Story by Nicholas Lua, Feature Editor | Photos by Serena Quay

Wander around Yale-NUS College enough and you are sure to have noticed the artworks displayed around campus. Why are they here? Who contributed them? Where are they located?

The artworks, a collection of Southeast Asian pieces and American pieces, were granted to the college by individuals associated with Yale University. Hogi Hyun, Yale alumnus ’85 and Founder and Director of Abacus Capital loaned the Southeast Asian works to Yale-NUS. Christine Pillsbury,daughter of Edmund P. Pillsbury, who was the founding director of the Yale Centre of British Art and curator of the Yale Art Gallery, donated the four American works. Ms. Pillsbury also curated all the works.

Mr. Hyun, the owner of one of the most extensive Southeast Asian art collections, envisioned the loaning of his artworks as a way of contributing to the narrative of Yale-NUS, and shaping the history and legacy of the college. At Yale-NUS, students have an “exceptional opportunity to define what the liberal arts mean.” “We’d like to see … very challenging, productive leaders … able to integrate cultures and distinctly bring the world together a little bit more than it is today, by creating understanding.” he said.

His goal with the pieces was to achieve a rich collection of artworks across different countries and through different time periods. Good art, he says, serves as an emotional reference point for a person in time and place. Exposing students to such pieces on campus, without necessarily studying them in a formal way, is a “very powerful part of the educational experience” in college. He hoped students would resonate with the artworks and recall having contemplated them when exposed to similar pieces later in life.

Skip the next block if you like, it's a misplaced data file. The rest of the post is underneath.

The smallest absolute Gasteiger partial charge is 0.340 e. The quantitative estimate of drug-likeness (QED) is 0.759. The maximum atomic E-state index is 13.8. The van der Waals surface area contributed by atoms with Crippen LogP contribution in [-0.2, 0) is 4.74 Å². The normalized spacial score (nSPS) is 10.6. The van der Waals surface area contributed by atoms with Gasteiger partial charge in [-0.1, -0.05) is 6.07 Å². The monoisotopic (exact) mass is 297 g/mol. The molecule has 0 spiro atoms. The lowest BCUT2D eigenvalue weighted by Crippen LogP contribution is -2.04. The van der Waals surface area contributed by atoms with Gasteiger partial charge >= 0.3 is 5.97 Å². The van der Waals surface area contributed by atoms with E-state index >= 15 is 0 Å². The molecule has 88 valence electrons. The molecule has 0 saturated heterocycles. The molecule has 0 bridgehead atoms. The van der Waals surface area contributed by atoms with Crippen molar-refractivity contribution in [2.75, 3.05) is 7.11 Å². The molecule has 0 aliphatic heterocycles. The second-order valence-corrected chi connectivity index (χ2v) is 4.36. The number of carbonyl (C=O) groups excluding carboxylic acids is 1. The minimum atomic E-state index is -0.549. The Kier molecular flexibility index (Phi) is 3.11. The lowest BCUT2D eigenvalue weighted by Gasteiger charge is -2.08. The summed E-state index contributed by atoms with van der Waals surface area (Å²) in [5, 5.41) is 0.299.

Ms. Pillsbury inherited the American pieces from her late father, and donated them to Yale-NUS in his memory. The artists are either deceased or currently working in the Philadelphia, New York, and Connecticut areas. “All of them had either a tenuous or direct link with Yale,” she said.   

The philosophy behind her arrangement of the artworks ensures that the individual pieces enhance the spaces they are located in. “I’m very much driven by aesthetics,” she said.

Students Keziah Quek ’17, and Lishani Ramanayake ’18 are working with Ms. Pillsbury to create a catalogue that will explain more about the art pieces and the artists behind them.

The Octant spoke to several members of the Yale-NUS community about the paintings. These were their first candid reactions:

Ladies of Peace (Year Unknown) by Astari, CIPE Office

“I’m puzzled by the unfathomable look in the eyes of the two characters portrayed… What relation do they have to each other? How do they feel about the scenes of turmoil in the background? What have they done with the gun they’re holding? Will they obtain their liberation? This painting makes me want to find out more.” -Francesca Maviglia, ’19.

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Asinta (2010) by Alfredo Esquillo Jr., Cendana College Office

“A mix between a castle, NS, chocolate and an angel.” –Kei Franklin, ’17.

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Memories (2007) by Jerry Morada, Saga College Office

“I grew up in Cebu, the Philippines, and the reason why I was moved by “Memories” is because it reminded me so much of home. It reminded me specifically of my father’s ancestral home in Danao.” –Lawrence Ypil, Writing Fellow.

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Towering Myth 1, by Alfred Esquillo Jr., Elm College Office

“Are his wings made out of letters? Oh wait, no – they’re chains… that’s sick, man.” –Jerald Lim, ’19.

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